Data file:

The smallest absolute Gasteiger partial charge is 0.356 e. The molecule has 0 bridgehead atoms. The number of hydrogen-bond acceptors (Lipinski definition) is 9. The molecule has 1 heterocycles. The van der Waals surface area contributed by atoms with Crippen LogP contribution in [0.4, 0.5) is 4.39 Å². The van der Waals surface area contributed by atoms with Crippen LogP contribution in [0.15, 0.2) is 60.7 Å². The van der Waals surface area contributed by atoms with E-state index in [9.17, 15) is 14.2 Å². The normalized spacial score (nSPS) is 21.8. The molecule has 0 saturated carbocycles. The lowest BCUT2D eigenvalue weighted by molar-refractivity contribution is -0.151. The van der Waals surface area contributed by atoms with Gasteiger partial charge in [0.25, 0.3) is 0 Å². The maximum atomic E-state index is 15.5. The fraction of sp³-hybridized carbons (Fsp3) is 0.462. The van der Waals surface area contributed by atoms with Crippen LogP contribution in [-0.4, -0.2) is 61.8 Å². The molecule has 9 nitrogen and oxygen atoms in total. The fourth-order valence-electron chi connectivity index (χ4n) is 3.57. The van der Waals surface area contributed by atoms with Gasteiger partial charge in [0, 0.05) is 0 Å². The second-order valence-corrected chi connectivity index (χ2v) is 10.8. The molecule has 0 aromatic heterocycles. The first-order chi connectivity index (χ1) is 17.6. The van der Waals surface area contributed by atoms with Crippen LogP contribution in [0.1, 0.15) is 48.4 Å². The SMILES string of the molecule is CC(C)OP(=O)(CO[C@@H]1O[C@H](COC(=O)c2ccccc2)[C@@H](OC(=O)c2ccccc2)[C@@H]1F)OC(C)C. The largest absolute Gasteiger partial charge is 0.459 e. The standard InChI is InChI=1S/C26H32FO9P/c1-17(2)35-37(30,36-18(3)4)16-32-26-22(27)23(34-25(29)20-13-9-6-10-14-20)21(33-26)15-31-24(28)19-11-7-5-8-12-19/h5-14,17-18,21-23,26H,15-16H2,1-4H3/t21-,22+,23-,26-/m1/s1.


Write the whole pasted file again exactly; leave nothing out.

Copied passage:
The smallest absolute Gasteiger partial charge is 0.356 e. The molecule has 0 bridgehead atoms. The number of hydrogen-bond acceptors (Lipinski definition) is 9. The molecule has 1 heterocycles. The van der Waals surface area contributed by atoms with Crippen LogP contribution in [0.4, 0.5) is 4.39 Å². The van der Waals surface area contributed by atoms with Crippen LogP contribution in [0.15, 0.2) is 60.7 Å². The van der Waals surface area contributed by atoms with E-state index in [9.17, 15) is 14.2 Å². The normalized spacial score (nSPS) is 21.8. The molecule has 0 saturated carbocycles. The lowest BCUT2D eigenvalue weighted by molar-refractivity contribution is -0.151. The van der Waals surface area contributed by atoms with Gasteiger partial charge in [0.25, 0.3) is 0 Å². The maximum atomic E-state index is 15.5. The fraction of sp³-hybridized carbons (Fsp3) is 0.462. The van der Waals surface area contributed by atoms with Crippen LogP contribution in [-0.4, -0.2) is 61.8 Å². The molecule has 9 nitrogen and oxygen atoms in total. The fourth-order valence-electron chi connectivity index (χ4n) is 3.57. The van der Waals surface area contributed by atoms with Gasteiger partial charge in [0, 0.05) is 0 Å². The second-order valence-corrected chi connectivity index (χ2v) is 10.8. The molecule has 0 aromatic heterocycles. The first-order chi connectivity index (χ1) is 17.6. The van der Waals surface area contributed by atoms with Crippen LogP contribution in [0.1, 0.15) is 48.4 Å². The SMILES string of the molecule is CC(C)OP(=O)(CO[C@@H]1O[C@H](COC(=O)c2ccccc2)[C@@H](OC(=O)c2ccccc2)[C@@H]1F)OC(C)C. The largest absolute Gasteiger partial charge is 0.459 e. The standard InChI is InChI=1S/C26H32FO9P/c1-17(2)35-37(30,36-18(3)4)16-32-26-22(27)23(34-25(29)20-13-9-6-10-14-20)21(33-26)15-31-24(28)19-11-7-5-8-12-19/h5-14,17-18,21-23,26H,15-16H2,1-4H3/t21-,22+,23-,26-/m1/s1.